OPINION: If you’re early in your career and want a job in finance or investments, how do you do that?
New Zealand is small on a global scale. Our stock market makes up only 0.2 per cent of world markets, and our main financial-market fame is our currency being among the world’s top 10 most traded.
In recent years, the likes of Sharesies, MindfulMoney and KiwiSaver have made investing accessible and interesting. For many, a career in investment or finance is now a dream job.
You might like numbers, markets, dealing with people or helping make things happen. You might be attracted by sustainable finance or impact investing, which are new and exciting growth areas.
Here are five tips to try when applying for your dream job, or even for cold calling by emailing your CV.
Be engaging, be succinct
Make your cover email and CV punchy and short. Forget having pages about your teamwork excellence, loyalty or schooling. Focus instead on what gives you an edge.
Impressive university grades are good, but work you do for charities or sports clubs can differentiate you.
More valuable than playing sport at a high level is the coaching, mentoring and leadership you’ve done.
And simple things like how you sign on and off an email give clear signals – “dear” and “yours faithfully”, or “kia ora” and “ngā mihi”, or “hi” and “thanks and regards”.
What you write is not just about what you tell people, it’s also how you want to make them feel. Colour and simple graphics can help you stand out, and if you do only one thing, get someone to check your grammar.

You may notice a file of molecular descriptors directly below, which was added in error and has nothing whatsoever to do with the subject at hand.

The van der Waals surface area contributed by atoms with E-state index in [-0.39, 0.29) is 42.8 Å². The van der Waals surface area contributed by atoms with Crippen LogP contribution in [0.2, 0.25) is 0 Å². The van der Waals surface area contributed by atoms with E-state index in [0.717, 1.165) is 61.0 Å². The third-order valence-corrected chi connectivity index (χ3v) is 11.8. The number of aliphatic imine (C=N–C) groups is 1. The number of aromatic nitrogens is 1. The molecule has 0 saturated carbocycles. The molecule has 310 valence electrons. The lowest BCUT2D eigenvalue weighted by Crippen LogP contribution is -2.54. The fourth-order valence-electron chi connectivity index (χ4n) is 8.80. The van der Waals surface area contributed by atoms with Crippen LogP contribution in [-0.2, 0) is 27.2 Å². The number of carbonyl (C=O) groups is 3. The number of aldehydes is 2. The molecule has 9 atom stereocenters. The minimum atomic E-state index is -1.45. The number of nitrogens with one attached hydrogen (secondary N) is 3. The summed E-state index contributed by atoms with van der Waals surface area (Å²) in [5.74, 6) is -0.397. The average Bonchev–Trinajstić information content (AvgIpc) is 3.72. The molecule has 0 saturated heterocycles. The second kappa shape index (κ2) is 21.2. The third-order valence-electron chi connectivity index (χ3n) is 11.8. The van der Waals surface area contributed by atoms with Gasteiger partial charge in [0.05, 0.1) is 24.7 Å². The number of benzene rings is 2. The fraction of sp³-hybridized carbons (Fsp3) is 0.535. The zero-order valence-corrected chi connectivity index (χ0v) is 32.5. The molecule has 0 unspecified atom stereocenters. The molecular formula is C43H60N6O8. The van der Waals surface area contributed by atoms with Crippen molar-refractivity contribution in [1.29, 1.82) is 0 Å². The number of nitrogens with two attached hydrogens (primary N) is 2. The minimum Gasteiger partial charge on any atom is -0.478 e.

Expressing self-awareness in your email and CV is invaluable. Know what you’re good at and what you’re not so good at. What motivates you and what is your passion?
Self-awareness also shows from what you’ve posted on social media over the years – how you exercise personal judgment is there for everyone to see.
Remember it’s not all about you: your approach should not be how the employer can advance your career. Turn this on its head – how can your skills help this company flourish?
Just as important as contributing skills is demonstrating you’ll fit the firm’s culture.
Personalise your approach
An email to “Dear Hiring Manager” is unfriendly, address it to a person. Reference, even in a small way, what the business does or what its purpose is.
For example, if a firm specialises in ethical investment and you don’t mention it, then you’re unlikely to be considered.
Also, if you use the same impersonal email template for multiple companies it will be obvious and easy to ignore.
If you are emailing firms hoping to get a job, you may need to spread the net widely. Don’t get disillusioned, you will get lots of knockbacks, and despite firms’ best intentions to reply to everyone, some will ignore you.
Don’t take that personally. All going well you be offered an interview, which makes the opportunity real.
Remember, you need a CV and good written skills to get you the interview, and a CV and good interpersonal skills to land the job.